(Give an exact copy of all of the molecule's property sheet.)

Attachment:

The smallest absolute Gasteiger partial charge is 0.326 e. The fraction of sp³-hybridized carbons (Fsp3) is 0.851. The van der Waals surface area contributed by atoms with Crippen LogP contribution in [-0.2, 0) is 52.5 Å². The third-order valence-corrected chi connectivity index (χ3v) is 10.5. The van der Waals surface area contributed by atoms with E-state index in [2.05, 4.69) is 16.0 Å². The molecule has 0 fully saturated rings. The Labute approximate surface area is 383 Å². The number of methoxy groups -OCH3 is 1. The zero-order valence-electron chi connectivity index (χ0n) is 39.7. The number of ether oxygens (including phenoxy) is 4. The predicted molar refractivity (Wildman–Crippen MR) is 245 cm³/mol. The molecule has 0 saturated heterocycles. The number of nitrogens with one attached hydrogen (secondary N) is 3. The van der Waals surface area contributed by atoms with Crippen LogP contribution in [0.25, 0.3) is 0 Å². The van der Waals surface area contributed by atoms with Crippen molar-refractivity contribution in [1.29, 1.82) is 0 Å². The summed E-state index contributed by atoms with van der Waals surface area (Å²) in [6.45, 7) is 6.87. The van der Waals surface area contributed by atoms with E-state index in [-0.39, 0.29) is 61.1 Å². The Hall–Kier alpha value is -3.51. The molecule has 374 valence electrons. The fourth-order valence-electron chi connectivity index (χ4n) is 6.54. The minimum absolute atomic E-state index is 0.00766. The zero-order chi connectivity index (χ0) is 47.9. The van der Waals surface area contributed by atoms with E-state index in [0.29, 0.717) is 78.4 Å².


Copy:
The smallest absolute Gasteiger partial charge is 0.326 e. The fraction of sp³-hybridized carbons (Fsp3) is 0.851. The van der Waals surface area contributed by atoms with Crippen LogP contribution in [-0.2, 0) is 52.5 Å². The third-order valence-corrected chi connectivity index (χ3v) is 10.5. The van der Waals surface area contributed by atoms with E-state index in [2.05, 4.69) is 16.0 Å². The molecule has 0 fully saturated rings. The Labute approximate surface area is 383 Å². The number of methoxy groups -OCH3 is 1. The zero-order valence-electron chi connectivity index (χ0n) is 39.7. The number of ether oxygens (including phenoxy) is 4. The predicted molar refractivity (Wildman–Crippen MR) is 245 cm³/mol. The molecule has 0 saturated heterocycles. The number of nitrogens with one attached hydrogen (secondary N) is 3. The van der Waals surface area contributed by atoms with Crippen LogP contribution in [0.25, 0.3) is 0 Å². The van der Waals surface area contributed by atoms with Crippen molar-refractivity contribution in [1.29, 1.82) is 0 Å². The summed E-state index contributed by atoms with van der Waals surface area (Å²) in [6.45, 7) is 6.87. The van der Waals surface area contributed by atoms with E-state index in [-0.39, 0.29) is 61.1 Å². The Hall–Kier alpha value is -3.51. The molecule has 374 valence electrons. The fourth-order valence-electron chi connectivity index (χ4n) is 6.54. The minimum absolute atomic E-state index is 0.00766. The zero-order chi connectivity index (χ0) is 47.9. The van der Waals surface area contributed by atoms with E-state index in [0.29, 0.717) is 78.4 Å².